Sunday, 2 December 2018

Special Report: The Dirty Secrets Of Late George Bush

Late George Bush As Vice-president

(The Vice President’s Illegal Operations)

By Howard Kohn  & Vicki Monks

During the most violent years of the war in Nicaragua, a retired CIA agent – a man of many talents and pseudonyms whose given name is Felix Rodriguez – was the logistics officer for airlifts of weapons and supplies from the Ilopango air base, in El Salvador, to the jungle hide-outs of the Nicaraguan rebels known as contras. On October 5th, 1986, one of Rodriguez’s cargo planes, a Southern Air Transport C-123K, loaded with 10,000 pounds of ammunition, failed to return from a scheduled drop in Nicaragua. Fearing the worst, Rodriguez made a series of phone calls to Washington that evening. What was unusual was that Rodriguez did not notify anyone at the Defense Department or the CIA but rather attempted to get word about the missing plane to Donald Gregg, the national-security adviser for Vice President George Bush.

When Rodriguez failed to reach Gregg, he telephoned Gregg’s deputy, army colonel Samuel Watson. Watson relayed the information to the White House Situation Room, and an order was given to send U.S. aircraft toward the Nicaraguan border on a search-and-rescue mission. The following morning Rodriguez learned that Sandinista-government artillerymen had knocked the Southern Air plane out of the sky, killing the pilot and copilot. The third crewman, Eugene Hasenfus, had been captured. Again Rodriguez called Vice President Bush’s office with the news, and the search-and-rescue mission was called off.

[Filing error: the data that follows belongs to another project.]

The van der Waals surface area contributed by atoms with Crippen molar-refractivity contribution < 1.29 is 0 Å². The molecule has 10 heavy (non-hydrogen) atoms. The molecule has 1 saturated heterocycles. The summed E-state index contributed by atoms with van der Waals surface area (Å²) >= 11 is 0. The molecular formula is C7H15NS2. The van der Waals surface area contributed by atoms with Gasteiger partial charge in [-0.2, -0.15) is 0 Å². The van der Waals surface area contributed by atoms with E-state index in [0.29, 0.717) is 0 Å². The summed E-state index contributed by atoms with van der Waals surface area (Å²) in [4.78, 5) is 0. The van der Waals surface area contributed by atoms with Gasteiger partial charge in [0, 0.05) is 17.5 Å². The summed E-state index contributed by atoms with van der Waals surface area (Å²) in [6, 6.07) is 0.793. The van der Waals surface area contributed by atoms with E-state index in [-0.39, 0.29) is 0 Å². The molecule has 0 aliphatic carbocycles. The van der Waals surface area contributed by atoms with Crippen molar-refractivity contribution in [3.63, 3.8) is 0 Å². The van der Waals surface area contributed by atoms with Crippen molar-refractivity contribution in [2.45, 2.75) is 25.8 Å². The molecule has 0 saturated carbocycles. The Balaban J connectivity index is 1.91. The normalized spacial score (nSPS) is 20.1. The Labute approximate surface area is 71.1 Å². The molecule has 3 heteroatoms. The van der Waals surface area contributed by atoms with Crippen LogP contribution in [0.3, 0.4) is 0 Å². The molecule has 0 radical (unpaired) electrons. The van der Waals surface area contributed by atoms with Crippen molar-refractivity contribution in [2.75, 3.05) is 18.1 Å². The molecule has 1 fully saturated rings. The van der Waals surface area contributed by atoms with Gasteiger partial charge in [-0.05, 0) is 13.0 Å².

The subsequent investigation of the downed cargo plane revealed for the first rime a connection between the office of George Bush and a clandestine campaign to arm the contras – during the 1984-86 period when the U.S. Congress had ordered a halt to CIA and Pentagon aid. In response to reporters’ queries, however, Bush’s press officers issued statements claiming that the phone calls from Rodriguez represented the only time that the vice-president’s office had played any role in the arms-supply campaign. Later Gregg expanded on the official denials in a deposition to the joint select committee investigating the Iran-contra affair. “We [Bush and Gregg] never discussed the contras,” Gregg testified. “We had no responsibility for it; we had no expertise in it.”

A ROLLING STONE investigation, however, has found that the denials of Bush and Gregg are part of a continuing cover-up intended to hide their true role in the Reagan administration’s secret war against the Sandinista government of Nicaragua. Bush and Gregg were, in fact, deeply involved in a previously undisclosed weapons-smuggling operation to arm the contras that began in 1982, two years before the much publicized Iran-contra operation run by marine lieutenant colonel Oliver North and financed by the sale of missiles to Iran. This earlier operation, known as Black Eagle, went on for three years, overlapping North’s operation. The idea of both operations was to circumvent congressional restrictions on the CIA and the Pentagon. Although conceived by William Casey, the late CIA director, these operations were not sanctioned officially by the CIA or other government agencies. They were the instruments of a secret U.S. foreign policy carried out by men who constituted a kind of shadow government.

(Culled from

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